17. No Concept Of Jihad, Holy Wars, Crusades
Sunny • onVedic 13 years ago • 4 min read

Unlike other religions that tend to be extremists or exceptionally dogmatic in its views, Hinduism, or Vedic culture, has no concepts that relate to being a martyr, as found in Christianity, or the Islamic jihad. These are not ideas that make much sense to the Hindu. Why? Because for Hindus spiritual life is not about fighting others for the supremacy of one religion over another. Hinduism treats all religions with respect because it has its own sense of security and strength in its approach to God, which is the hallmark of a mature spiritual path. Religion and any spiritual process is to help an individual better understand who he is and what is his or her relation to God, and what is his purpose in the universe. If a person is truly trying to progress in this way, then of what purpose is there in participating in a holy war, or to die becoming a martyr for a cause fighting against another religion? This is not the purpose of any spiritual path. This is why there is not much discussion in the Vedic literature to demean other religions, nor is there any campaign against any so-called "false gods" as you find in the more rigid or dogmatic religions.

The reason for this is not that Hinduism is not interested in "saving" people. The reason is that the Vedic culture allows anyone the freedom to undergo whatever may be necessary for their own spiritual development and particular realizations. The Vedic literature, if studied to its fullest depths, supplies all a person needs in order to understand the highest levels of spiritual Truth. Nonetheless, if a person still has different avenues to investigate in spiritual matters, the Vedic culture allows that person to do so, even if the person may risk undergoing a slow process to the highest levels of spiritual realizations. This is a personal choice for everyone. Therefore, forceful conversions or tyrannical religious rule or competition amongst religions make no sense to the Hindu. What makes sense is the freedom for each individual to reach an appreciation of everyone being a spiritual being, all going back to God, but at their own pace. Nonetheless, the Vedic spiritual teachers always try to encourage everyone toward the best use of their time and energies in their spiritual pursuits. That is how people are guided in the Vedic culture, as opposed to forceful conversions or dogmatic regulations.

Religions that view other spiritual paths as competitors will never understand the Vedic path, which is more open. They will only hold on to their fear that makes them think that only their way is the right way, and all other paths lead to hell, as if they need some reassurance that they are correct. Hinduism does not have such fear of being wrong. Followers of the Vedic path acquire their own spiritual realizations that assure them of their own progress. That is the sign of real spiritual advancement when the change of consciousness is directly perceived. That is the difference between the Vedic path and the more fundamental and fear-based religions that depend on mere blind faith in the process, without experiencing any perceptive results in one's change of awareness and consciousness.

For Christianity, only when they accept the value of other religions, and the right of others to follow the creeds and processes of their choice, can the universal love as taught by Jesus Christ truly illuminate from their churches and pulpits. Then they can get along with those of other religions without the condemnation that all others are going to hell. After all, no truly loving God will cast His children into an eternal hell without the chance of correcting themselves. Therefore, the Vedic culture offers a deeper understanding of the true loving nature of God than the religions that are merely based on fear of God.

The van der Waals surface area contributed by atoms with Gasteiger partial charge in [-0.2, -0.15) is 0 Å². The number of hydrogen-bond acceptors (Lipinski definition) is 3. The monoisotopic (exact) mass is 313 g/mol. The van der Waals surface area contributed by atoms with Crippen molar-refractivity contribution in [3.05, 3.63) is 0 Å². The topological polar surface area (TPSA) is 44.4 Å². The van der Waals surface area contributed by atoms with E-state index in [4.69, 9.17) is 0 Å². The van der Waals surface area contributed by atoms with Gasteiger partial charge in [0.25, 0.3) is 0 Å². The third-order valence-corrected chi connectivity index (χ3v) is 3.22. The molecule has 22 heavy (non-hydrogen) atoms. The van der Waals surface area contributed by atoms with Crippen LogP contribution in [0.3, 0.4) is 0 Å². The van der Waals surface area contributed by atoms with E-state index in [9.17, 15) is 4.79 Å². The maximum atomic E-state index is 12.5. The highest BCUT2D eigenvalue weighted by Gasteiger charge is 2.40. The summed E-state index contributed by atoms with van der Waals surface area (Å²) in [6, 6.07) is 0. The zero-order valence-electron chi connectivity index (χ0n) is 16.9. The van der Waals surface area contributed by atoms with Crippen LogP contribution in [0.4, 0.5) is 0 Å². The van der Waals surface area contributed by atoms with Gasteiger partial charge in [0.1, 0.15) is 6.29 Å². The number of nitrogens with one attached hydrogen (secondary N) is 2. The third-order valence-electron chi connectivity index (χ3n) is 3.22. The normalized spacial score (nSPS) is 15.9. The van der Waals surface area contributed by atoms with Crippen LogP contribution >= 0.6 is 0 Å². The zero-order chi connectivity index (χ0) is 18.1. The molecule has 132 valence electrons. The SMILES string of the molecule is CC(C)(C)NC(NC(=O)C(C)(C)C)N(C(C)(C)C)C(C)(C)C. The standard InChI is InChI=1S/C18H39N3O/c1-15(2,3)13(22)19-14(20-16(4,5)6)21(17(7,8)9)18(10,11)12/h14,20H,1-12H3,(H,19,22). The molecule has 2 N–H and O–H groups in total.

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  • Guest 10 years ago

    Dear Sir,

    The article makes a very interesting reading.

    I must add that if we go through the teachings / religious sermons of any of the religion may that be Hinduism, Sikhism (perhaps the youngest religion in the World), Islam, Buddism, Jainism et al, they very explicity guide us how we have to soulfully behave with not only other human beings but any sentient on the universe. Instead of following the religious teachings which we should consider to be so close to our heart, we tend to indulge in inhuman activities which are very much against the religious tenets. If we truly love our religion, there is not place for hatredness towards a person belonging to other religion.

    Perhaps, such people do not know the correct definition of religion. To be true to our religion, broadly, we should :

    A. Shed ego.
    B be humble in words and deeds to one and all. C. be tolerable to the core. D. forgive others
    E. chartiable F. should involve ourselves in some community work from time to time. F. Share the sorrow of others. G. Show empathy especially towards poor, weak and infirm and women.

    H. Show much more respect to the persons of other religions.

    If the above broader parameters which govern the very foundation of any religion and have been propagated as such in our religious books, are kept in mind, there will hardly be a need for anyone, to go haywire and indulge in such inhumane acts which are against the vary survival of mankind. And it is not difficult to follow these tenets ; we need to make an honest beginning considering this to be our sacred duty. Otherwise, sadly, we are bound to face yet more dangerous and drowing situations than what we witness today.


    Tilak Raj Sharma